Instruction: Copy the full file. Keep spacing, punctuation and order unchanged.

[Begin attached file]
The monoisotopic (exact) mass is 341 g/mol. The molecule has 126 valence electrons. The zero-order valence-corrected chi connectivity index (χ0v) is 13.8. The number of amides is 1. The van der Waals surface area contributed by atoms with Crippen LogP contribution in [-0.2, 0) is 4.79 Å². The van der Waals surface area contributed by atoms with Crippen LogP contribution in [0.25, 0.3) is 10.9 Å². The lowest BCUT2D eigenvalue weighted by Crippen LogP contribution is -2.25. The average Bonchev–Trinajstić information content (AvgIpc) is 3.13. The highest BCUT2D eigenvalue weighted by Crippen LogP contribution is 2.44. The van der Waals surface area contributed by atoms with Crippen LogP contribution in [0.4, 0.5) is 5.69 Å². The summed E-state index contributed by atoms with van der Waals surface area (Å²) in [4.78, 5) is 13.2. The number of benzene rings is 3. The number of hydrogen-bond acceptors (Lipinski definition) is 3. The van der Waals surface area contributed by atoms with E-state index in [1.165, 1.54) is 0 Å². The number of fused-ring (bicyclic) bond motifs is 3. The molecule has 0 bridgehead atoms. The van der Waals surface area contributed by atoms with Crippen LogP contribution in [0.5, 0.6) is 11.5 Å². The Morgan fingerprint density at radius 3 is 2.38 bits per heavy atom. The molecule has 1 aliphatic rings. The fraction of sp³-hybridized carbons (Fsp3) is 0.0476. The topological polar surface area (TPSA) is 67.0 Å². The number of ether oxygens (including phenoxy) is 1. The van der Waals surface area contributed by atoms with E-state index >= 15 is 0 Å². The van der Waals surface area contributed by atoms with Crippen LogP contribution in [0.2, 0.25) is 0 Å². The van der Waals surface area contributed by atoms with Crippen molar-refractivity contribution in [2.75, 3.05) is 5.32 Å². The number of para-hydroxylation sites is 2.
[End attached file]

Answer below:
The monoisotopic (exact) mass is 341 g/mol. The molecule has 126 valence electrons. The zero-order valence-corrected chi connectivity index (χ0v) is 13.8. The number of amides is 1. The van der Waals surface area contributed by atoms with Crippen LogP contribution in [-0.2, 0) is 4.79 Å². The van der Waals surface area contributed by atoms with Crippen LogP contribution in [0.25, 0.3) is 10.9 Å². The lowest BCUT2D eigenvalue weighted by Crippen LogP contribution is -2.25. The average Bonchev–Trinajstić information content (AvgIpc) is 3.13. The highest BCUT2D eigenvalue weighted by Crippen LogP contribution is 2.44. The van der Waals surface area contributed by atoms with Crippen LogP contribution in [0.4, 0.5) is 5.69 Å². The summed E-state index contributed by atoms with van der Waals surface area (Å²) in [4.78, 5) is 13.2. The number of benzene rings is 3. The number of hydrogen-bond acceptors (Lipinski definition) is 3. The van der Waals surface area contributed by atoms with E-state index in [1.165, 1.54) is 0 Å². The number of fused-ring (bicyclic) bond motifs is 3. The molecule has 0 bridgehead atoms. The van der Waals surface area contributed by atoms with Crippen LogP contribution in [0.5, 0.6) is 11.5 Å². The Morgan fingerprint density at radius 3 is 2.38 bits per heavy atom. The molecule has 1 aliphatic rings. The fraction of sp³-hybridized carbons (Fsp3) is 0.0476. The topological polar surface area (TPSA) is 67.0 Å². The number of ether oxygens (including phenoxy) is 1. The van der Waals surface area contributed by atoms with E-state index >= 15 is 0 Å². The van der Waals surface area contributed by atoms with Crippen LogP contribution in [0.2, 0.25) is 0 Å². The van der Waals surface area contributed by atoms with Crippen molar-refractivity contribution in [2.75, 3.05) is 5.32 Å². The number of para-hydroxylation sites is 2.